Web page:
Something is seriously screwed up in the way Americans vote for their presidential nominees.
Whether it’s because this campaign is a tight race for the first time in a while or something else, the byzantine ins and outs of the American election system have never been clearer and more frustrating than they are in 2008.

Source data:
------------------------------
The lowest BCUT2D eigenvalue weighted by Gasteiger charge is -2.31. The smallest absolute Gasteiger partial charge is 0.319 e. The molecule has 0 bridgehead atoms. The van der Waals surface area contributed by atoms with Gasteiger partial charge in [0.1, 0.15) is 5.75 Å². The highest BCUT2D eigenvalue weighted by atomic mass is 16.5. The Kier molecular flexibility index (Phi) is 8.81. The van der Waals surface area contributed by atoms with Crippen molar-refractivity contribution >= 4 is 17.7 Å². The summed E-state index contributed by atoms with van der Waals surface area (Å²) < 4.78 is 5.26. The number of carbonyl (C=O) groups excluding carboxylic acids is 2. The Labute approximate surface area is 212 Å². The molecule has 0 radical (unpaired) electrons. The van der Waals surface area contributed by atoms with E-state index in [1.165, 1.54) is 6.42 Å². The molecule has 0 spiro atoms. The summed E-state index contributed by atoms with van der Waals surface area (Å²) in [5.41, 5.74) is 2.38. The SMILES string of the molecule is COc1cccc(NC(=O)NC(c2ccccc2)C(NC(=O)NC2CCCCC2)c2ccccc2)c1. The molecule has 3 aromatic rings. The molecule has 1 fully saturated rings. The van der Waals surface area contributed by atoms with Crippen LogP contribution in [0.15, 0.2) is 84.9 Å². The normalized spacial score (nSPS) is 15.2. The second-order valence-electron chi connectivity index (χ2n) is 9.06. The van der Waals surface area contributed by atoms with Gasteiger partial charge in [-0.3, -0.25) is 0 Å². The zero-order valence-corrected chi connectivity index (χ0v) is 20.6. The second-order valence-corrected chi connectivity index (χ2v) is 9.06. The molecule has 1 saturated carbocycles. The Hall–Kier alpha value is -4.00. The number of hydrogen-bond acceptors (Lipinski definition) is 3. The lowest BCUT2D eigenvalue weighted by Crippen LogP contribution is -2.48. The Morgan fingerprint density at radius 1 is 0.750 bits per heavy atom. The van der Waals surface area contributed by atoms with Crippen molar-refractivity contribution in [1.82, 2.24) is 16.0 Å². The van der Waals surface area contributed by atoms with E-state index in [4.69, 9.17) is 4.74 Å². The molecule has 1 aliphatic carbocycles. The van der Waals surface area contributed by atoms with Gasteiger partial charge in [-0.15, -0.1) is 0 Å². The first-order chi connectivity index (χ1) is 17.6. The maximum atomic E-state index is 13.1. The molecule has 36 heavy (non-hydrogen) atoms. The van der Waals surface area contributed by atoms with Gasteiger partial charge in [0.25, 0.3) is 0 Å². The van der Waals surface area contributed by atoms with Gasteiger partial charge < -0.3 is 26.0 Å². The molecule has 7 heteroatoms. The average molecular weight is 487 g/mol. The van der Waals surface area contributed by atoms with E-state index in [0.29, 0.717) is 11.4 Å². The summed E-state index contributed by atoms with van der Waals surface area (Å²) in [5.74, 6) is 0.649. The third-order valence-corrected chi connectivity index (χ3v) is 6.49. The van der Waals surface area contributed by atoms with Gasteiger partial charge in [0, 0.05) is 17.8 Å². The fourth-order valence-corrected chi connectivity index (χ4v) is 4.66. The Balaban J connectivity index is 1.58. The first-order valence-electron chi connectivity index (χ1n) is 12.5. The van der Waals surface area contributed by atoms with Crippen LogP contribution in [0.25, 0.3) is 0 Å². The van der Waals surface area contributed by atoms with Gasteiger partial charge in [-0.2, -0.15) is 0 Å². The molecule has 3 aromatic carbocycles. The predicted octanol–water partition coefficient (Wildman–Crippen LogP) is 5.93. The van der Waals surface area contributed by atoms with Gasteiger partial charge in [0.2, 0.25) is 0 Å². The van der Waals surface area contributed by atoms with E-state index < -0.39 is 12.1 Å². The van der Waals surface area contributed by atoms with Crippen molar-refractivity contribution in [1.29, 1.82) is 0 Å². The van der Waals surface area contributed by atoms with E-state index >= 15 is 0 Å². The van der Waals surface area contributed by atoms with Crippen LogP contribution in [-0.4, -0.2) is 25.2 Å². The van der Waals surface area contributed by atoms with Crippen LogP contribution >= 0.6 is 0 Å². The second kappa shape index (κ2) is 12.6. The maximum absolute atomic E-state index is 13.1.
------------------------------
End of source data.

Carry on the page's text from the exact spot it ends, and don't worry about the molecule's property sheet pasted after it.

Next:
We’ve seen the two parties ridiculously kowtowing to Iowa and New Hampshire by stripping Florida and Michigan of delegates for leap-frogging those early states’ votes (and Hillary Clinton’s equally ridiculous, retroactive attempt to claim those delegates despite having already agreed to said kowtowing). And Barack Obama getting more delegates in Nevada than Clinton despite getting a smaller share of the vote. And the odd prevalence of caucuses. And Louisiana’s weird rules negating Mike Huckabee’s win on Saturday. And Texas’ upcoming primary/caucus hybrid. And the inexplicable “superdelegates.” And news of 49,500 ballots in Los Angeles County that can’t be counted because they were too confusing and were marked incorrectly. (This is all separate from the GOP’s usual obsession with voter ID laws, “voter fraud,” and other attempts to generally suppress voting.) Continue reading